That title bar is not in vector format - it's three bitmaps! Your reason for thinking that it is in vector form is superficially plausible, but it turns out to be fallacious:
"the gradients used in the title bar are all smoothly scalable."
I'm assuming that you used the OS X Preview application to look at it - that applies some kind of interpolation (it looks like bilinear interpolation) to any bitmaps it finds in a PDF. Try saving out a whole screenshot using the Shift-Command-3 key press. That generates a bitmap of the screen stored in a PDF. Zoom in on that, and you'll see exactly the same effect - the gradient remains perfectly smooth as you zoom in, despite the fact that these screenshot PDFs just contain one big bitmap.
This gradient smoothness, which you have mistaken for evidence of vector imagery, is just the result of the interpolating scaling algorithm being used to scale the bitmap - linear gradient fills in bitmaps happen to come out looking just great if you use either bilinear or bicubic interpolation to expand them.
If you open your PDF up in Adobe Illustrator, you'll be able to see clearly that the title bar is just three bitmaps - the main area and the two end caps. (And the traffic lights are another partially transparent bitmap drawn on top of the main title bar bitmap.)
Alternatively, if you don't have Illustrator, open it up in a PDF viewer that uses nearest neighbour scaling rather than a smoothing interpolation. The current PC version of Adobe Acrobat Reader does this. When you zoom in with such a view, it becomes perfectly clear that the title bar is just three composed bitmaps.
So this remains unconvincing - you have produced a PDF containing a bunch of bitmaps. This simply appears to add further support to my two hypotheses (1: that OS X cannot produce scalable window content, and 2: that this is because once you get outside of a Quartz 2D surface, Quartz works by composing bitmaps).
I tried a variation on this experiment. I wrote a Cocoa application with an NSImageView on it. I drew a scalable image in OmniGraffle and made that image the NSImageView's image, and also set the NSImageView's autosizing to make it resize with the application.
When resizing the window, the contents of the NSImageView get redrawn every time. This of course gets Quartz 2D to redraw the contents from scratch every time. So on each redraw Quartz 2D rerasterizes the image to the approprate size and then hands it over to the compositor. So the imagery appears to be scalable. But look what happens when I print to PDF:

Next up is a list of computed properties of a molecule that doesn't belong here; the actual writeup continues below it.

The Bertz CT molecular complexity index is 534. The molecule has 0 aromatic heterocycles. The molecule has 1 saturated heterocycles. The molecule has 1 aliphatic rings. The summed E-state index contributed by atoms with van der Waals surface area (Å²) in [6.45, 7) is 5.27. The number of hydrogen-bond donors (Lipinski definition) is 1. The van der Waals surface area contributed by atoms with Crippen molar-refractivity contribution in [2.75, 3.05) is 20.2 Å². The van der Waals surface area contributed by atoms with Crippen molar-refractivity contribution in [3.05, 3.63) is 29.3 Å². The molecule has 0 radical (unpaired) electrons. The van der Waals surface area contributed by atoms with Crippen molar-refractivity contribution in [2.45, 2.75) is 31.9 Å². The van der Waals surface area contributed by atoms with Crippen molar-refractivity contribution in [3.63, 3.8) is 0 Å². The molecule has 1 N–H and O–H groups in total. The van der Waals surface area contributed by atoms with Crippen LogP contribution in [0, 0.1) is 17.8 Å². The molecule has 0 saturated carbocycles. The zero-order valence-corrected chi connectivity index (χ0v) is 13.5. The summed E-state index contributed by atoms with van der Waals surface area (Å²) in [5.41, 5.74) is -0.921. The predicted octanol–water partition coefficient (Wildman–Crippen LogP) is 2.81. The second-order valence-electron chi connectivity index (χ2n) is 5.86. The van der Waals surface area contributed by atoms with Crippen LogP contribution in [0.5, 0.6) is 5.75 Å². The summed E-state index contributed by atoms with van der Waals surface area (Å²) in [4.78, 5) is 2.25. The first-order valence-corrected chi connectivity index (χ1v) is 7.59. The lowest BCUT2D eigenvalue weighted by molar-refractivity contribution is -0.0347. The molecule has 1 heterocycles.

(I apologise for the exceptionally poor drawing skills, but Dammit Jim, I'm a progammer, not a graphic designer!)
Even though you mistook the bitmaps in your image for vector imagery, surely you cannot fail to see that this PDF is clearly made up of bitmaps - the image view that I gave scalable image data to is quite clearly a bitmap in this PDF. (And I used exactly the same technique to generate this bitmap as you described by the way. I just added the NSImageView. And a button, to see what that would look like. I notice that scales poorly too, although that's presumably because it's done as a bitmap just like the traffic lights.)
This leaves just the text in vector form. But even Win32 can do that. In fact it can do slightly better (even if you use the old GDI32 API) - if you set up an Enhanced Metafile device context and then pass it using a WM_PRINT message to a window, it will write a scalable representation of the window into the enhanced metafile. (This is the closest equivalent I could get to of printing a window using Save as PDF... under Windows, because Windows doesn't have built-in PDF support.)
If generate a scalable EMF file of a window in this way on Windows XP, all the window decorations suffer from the same problem as your OS X example exhibits - the decorations all come out as bitmaps. Any text will come out in text form rather than bitmaps, as with your example. But unlike your example, in Win32, the resulting enhanced metafile will also put any vector drawing primitives (like ellipses, bezier curves etc) in vector format too. (Contrast this with what happened in my NSImageView example on the Mac.)
So it's possible to do a slightly better job with Windows than you have done here. I therefore remain unconvinced. (But I'm still retaining an open mind. If anyone can show me a PDF of a UI that really is scalable, rather than simply being a bunch of bitmaps, then please do!)